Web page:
And the last one is, what you talked about, which is really, really under getting a good feel for what our return on that new customer. I think the part of the challenge of very fast-growing organization is you never take a breather to say, hey, or do we make the same money on every account. And if we don't, then we shouldn't be compensating our sales force that way.

And so, when you can effectuate changes in the compensation system to tie it, to margin or customer type you create the right behavior. And so early on, early on, you may have people running at the same speed to go after two -- what we think are similar customers. But as you sort of peel the onion back, you noticed that, hey, that one customer is -- to have a customer that we'll do a better job on, will make more margin. And so sort of changing the targets for different types of customer profiles of the last part of it.

William Gibson -- ROTH Capital Partners -- Analyst

Thank you.

Operator

Thank you. And our next question comes from aid Adam Wyden with ADW Capital. Please proceed.

Adam Wyden -- ADW Capital -- Analyst

Hi, Savneet, thank you. Just wanted to make the comment first, to those who are on the last conference call, I think we all agree that this one has gone a little bit differently than the last one that was listen only. So really like what we're hearing and congratulations and look forward to hearing more. Here my questions. So, you mentioned a couple of numbers, I think, Bill asked you about them. I think one was, you had 8,300 installed, but 17,000 I guess stores within existing Brink contracts, i.e., Arby's, Five Guys. All the guys that are already signed up. You have 17,000 that are yet to be installed within your existing banner portfolio. And then I guess the other question is you mentioned the -- MSA for a 6000, which is not an existing Brink Tier 1 customer, I think it very clean, but -- then you also mentioned another guy who was a Tier 1 hardware customer that you expect to have signed up in 2019. Those are not the same customer. Those are my first questions.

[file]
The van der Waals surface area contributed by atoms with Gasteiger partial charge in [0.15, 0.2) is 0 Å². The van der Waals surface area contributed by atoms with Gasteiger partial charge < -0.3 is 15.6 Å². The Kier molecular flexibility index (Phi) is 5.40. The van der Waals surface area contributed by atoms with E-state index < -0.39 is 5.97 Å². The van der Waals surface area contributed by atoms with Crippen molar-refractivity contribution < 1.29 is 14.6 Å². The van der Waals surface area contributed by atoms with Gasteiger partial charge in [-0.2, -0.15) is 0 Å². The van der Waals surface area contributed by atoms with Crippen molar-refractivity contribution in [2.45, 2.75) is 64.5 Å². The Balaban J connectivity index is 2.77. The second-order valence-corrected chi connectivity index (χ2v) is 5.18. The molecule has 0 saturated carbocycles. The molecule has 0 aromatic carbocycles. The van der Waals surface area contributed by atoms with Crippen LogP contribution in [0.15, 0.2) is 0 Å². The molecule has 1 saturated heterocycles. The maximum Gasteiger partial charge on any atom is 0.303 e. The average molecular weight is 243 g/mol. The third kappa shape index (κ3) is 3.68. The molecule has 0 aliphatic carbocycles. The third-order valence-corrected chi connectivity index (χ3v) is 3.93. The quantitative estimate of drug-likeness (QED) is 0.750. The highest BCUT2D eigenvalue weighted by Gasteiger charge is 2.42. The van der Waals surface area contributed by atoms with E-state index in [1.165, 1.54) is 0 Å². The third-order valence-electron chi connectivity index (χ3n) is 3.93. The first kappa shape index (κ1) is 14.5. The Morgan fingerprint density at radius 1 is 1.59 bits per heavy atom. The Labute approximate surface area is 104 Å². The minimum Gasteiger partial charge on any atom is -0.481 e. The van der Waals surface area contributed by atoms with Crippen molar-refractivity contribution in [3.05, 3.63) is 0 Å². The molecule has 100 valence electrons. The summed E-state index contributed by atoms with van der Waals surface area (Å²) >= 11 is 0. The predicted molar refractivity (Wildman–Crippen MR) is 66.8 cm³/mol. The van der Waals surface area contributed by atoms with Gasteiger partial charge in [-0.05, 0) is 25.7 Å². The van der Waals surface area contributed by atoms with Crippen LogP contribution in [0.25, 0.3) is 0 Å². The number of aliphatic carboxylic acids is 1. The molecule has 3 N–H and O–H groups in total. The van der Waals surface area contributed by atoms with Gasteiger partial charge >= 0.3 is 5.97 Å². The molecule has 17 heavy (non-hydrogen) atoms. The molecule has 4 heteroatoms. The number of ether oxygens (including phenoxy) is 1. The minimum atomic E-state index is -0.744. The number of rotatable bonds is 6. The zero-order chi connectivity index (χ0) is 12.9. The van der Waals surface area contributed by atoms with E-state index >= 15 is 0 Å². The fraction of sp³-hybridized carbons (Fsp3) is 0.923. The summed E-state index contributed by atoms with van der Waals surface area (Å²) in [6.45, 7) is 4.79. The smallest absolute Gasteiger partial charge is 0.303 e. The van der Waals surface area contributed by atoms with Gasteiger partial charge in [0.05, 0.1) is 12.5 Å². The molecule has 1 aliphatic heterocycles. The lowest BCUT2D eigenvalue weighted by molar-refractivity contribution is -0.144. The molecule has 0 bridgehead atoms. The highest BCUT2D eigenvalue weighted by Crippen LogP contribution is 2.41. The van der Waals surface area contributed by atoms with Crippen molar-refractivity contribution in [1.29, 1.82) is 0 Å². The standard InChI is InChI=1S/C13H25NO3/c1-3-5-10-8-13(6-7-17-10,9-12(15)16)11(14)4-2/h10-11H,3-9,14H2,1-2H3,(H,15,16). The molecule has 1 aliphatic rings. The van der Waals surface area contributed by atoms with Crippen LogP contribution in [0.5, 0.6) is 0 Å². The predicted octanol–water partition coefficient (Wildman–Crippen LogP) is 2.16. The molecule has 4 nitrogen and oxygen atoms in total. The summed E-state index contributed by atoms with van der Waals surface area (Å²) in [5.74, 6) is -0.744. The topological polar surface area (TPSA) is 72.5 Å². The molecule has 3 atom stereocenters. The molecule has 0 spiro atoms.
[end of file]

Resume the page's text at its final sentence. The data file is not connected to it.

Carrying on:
Savneet Singh -- Interim Chief Executive Officer & President

Okay. So they're not same customer. We can't comment on who is the other customer is. So I'll ignore that one. And then on your first question, the -- the math is 8,300 sites that are booked or installed and the remaining -- the remaining store count within those existing customers is 8,700. So think of it as we're 8,300 penetrated within 1,700 potential stores in the context, we signed. A little bit less than 50% penetrated.

Adam Wyden -- ADW Capital -- Analyst

Got it. And obviously that doesn't include SMB that you're selling through with it -- so that's being sold on a day-to-day basis, that's not included. So the set 8,300 of 17,000 and doesn't include -- doesn't include the new 6,000 and doesn't include the other Tier 1 that you expect to get. Correct?

Savneet Singh -- Interim Chief Executive Officer & President

It doesn't include SMB, it includes portion of -- of the 6,000, and it doesn't include anything in channel. Our SMB in general as you know, relatively large portions of our business. So it's a -- I would say, it's 50% penetrated in large logos that we have signed agreements with today, and likely under assuming the true potential, because channel and SMB are not included.

Adam Wyden -- ADW Capital -- Analyst